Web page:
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Inorganic soil nitrogen under grassland plant communities of different species composition and diversity


Scherer-Lorenzen,  M.
Department Biogeochemical Processes, Prof. E.-D. Schulze, Max Planck Institute for Biogeochemistry, Max Planck Society;

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Palmborg, C., Scherer-Lorenzen, M., Jumpponen, A., Carlsson, G., Huss-Danell, K., & Högberg, P. (2005). Inorganic soil nitrogen under grassland plant communities of different species composition and diversity. Oikos, 110(2), 271-282.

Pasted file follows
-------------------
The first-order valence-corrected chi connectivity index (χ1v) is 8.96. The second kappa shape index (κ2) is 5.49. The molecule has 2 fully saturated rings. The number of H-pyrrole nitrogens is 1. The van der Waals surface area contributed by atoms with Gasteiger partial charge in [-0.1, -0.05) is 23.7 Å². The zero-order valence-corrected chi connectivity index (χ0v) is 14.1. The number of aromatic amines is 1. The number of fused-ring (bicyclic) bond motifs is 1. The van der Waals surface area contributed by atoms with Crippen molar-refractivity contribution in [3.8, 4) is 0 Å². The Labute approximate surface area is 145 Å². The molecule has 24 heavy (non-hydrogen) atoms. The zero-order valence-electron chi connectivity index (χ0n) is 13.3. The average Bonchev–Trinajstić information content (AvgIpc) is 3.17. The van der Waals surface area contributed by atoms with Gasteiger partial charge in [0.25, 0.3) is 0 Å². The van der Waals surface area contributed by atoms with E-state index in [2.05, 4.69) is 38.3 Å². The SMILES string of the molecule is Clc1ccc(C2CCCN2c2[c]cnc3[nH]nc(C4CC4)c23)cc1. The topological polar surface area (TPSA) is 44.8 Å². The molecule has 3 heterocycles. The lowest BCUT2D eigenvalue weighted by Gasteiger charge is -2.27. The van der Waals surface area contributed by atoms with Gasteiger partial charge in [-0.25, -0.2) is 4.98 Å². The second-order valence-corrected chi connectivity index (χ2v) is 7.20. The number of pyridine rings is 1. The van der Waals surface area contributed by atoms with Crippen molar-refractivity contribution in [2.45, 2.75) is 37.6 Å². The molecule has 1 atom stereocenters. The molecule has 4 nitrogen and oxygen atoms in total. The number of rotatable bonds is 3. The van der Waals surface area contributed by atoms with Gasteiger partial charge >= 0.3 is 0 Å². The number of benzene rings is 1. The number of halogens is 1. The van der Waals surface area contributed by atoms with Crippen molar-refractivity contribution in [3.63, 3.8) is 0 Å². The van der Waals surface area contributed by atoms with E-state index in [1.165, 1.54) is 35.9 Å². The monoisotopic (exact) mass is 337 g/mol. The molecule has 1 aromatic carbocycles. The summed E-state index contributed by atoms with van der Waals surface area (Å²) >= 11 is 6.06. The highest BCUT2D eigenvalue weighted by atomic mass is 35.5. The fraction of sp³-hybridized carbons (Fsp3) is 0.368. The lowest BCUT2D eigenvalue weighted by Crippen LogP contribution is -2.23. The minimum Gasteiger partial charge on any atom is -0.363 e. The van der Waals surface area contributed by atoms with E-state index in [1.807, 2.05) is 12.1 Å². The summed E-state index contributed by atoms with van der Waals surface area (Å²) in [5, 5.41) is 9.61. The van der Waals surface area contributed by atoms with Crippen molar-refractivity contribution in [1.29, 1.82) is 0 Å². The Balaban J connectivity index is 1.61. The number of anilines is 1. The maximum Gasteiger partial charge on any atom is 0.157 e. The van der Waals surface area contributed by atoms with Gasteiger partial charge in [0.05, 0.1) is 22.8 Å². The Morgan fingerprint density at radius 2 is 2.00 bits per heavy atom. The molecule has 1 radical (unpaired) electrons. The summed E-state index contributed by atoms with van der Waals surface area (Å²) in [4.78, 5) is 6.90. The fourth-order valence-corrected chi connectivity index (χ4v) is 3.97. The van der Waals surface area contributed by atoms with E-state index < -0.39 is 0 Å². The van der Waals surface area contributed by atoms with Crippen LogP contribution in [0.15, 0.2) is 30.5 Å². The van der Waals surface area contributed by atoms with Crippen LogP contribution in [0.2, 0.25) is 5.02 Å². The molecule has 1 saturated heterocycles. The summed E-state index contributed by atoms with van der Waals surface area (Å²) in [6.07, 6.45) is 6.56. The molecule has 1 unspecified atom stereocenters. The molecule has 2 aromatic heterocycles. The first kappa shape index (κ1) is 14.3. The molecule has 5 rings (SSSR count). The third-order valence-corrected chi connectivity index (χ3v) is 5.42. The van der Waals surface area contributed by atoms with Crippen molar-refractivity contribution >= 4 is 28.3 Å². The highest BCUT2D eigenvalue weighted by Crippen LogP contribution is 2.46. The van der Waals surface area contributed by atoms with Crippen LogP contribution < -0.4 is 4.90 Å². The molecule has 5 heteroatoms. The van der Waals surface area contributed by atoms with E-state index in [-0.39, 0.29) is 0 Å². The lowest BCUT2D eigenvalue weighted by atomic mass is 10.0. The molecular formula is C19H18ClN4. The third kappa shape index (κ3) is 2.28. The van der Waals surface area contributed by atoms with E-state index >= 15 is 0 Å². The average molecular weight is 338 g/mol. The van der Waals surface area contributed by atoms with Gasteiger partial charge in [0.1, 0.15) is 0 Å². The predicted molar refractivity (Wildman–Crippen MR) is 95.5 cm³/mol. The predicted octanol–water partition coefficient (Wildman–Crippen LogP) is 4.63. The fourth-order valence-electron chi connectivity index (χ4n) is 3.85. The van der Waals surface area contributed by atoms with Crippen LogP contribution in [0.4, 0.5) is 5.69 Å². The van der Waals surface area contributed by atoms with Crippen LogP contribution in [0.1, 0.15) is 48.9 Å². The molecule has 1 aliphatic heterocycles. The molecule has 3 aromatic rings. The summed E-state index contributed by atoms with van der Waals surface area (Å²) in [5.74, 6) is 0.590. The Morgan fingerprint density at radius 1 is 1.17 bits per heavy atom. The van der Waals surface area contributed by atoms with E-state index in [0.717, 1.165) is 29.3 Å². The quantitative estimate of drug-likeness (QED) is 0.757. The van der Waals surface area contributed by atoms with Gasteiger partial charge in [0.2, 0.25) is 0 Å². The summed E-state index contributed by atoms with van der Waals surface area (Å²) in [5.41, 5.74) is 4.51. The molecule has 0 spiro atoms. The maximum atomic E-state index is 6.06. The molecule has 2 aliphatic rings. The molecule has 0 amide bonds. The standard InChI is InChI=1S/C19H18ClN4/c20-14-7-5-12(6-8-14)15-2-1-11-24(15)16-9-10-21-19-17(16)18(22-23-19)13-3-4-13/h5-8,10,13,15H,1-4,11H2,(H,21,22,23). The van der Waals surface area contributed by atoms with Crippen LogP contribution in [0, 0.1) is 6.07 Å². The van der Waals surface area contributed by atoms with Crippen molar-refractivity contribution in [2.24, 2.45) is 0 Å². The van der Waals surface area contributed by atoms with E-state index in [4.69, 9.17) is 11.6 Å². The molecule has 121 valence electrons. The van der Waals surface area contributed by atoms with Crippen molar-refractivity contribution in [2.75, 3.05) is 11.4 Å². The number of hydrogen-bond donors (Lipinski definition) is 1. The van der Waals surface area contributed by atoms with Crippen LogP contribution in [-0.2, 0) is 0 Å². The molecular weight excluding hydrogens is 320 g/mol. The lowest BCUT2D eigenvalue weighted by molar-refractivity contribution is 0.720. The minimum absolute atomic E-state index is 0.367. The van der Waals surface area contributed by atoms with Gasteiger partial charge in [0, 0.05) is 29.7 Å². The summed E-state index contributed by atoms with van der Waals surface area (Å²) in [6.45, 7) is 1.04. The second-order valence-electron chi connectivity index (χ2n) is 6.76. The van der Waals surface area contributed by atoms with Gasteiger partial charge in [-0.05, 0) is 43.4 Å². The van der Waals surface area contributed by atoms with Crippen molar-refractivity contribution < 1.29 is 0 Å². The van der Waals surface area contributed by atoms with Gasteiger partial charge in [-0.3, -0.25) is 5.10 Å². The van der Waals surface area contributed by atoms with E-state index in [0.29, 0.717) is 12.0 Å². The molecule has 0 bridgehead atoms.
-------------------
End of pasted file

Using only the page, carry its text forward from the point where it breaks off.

We measured aboveground plant biomass and soil inorganic nitrogen pools in a biodiversity experiment in northern Sweden, with plant species richness ranging from 1 to 12 species. In general, biomass increased and nitrate pools decreased with increasing species richness. Transgressive overyielding of mixed plant communities compared to the most productive of the corresponding monocultures occurred in communities with and without legumes. N-2-fixing legumes had a fertilizing function, while non-legumes had a N retaining function. Plant communities with only legumes had a positive correlation between biomass and soil nitrate content, whereas in plant communities without legumes they were negatively correlated. Both nitrate and ammonium soil pools in mixed non-legume communities were approximately equal to the lowest observed in the corresponding monocultures. In mixed legume/non-legume communities, no correlation was found for soil nitrate with either biomass or legume biomass as percentage of total biomass. The idea of complementarity among species in nitrogen acquisition was supported in both pure non-legume and mixed non-legume/legume communities. In the latter, however, facilitation through increased nitrogen availability and retention, was probably dominating. Our results suggest that diversity effects on biomass and soil N pools through resource use complementarity depend on the functional traits of species, especially N-2 fixation or high productivity. [References: 48]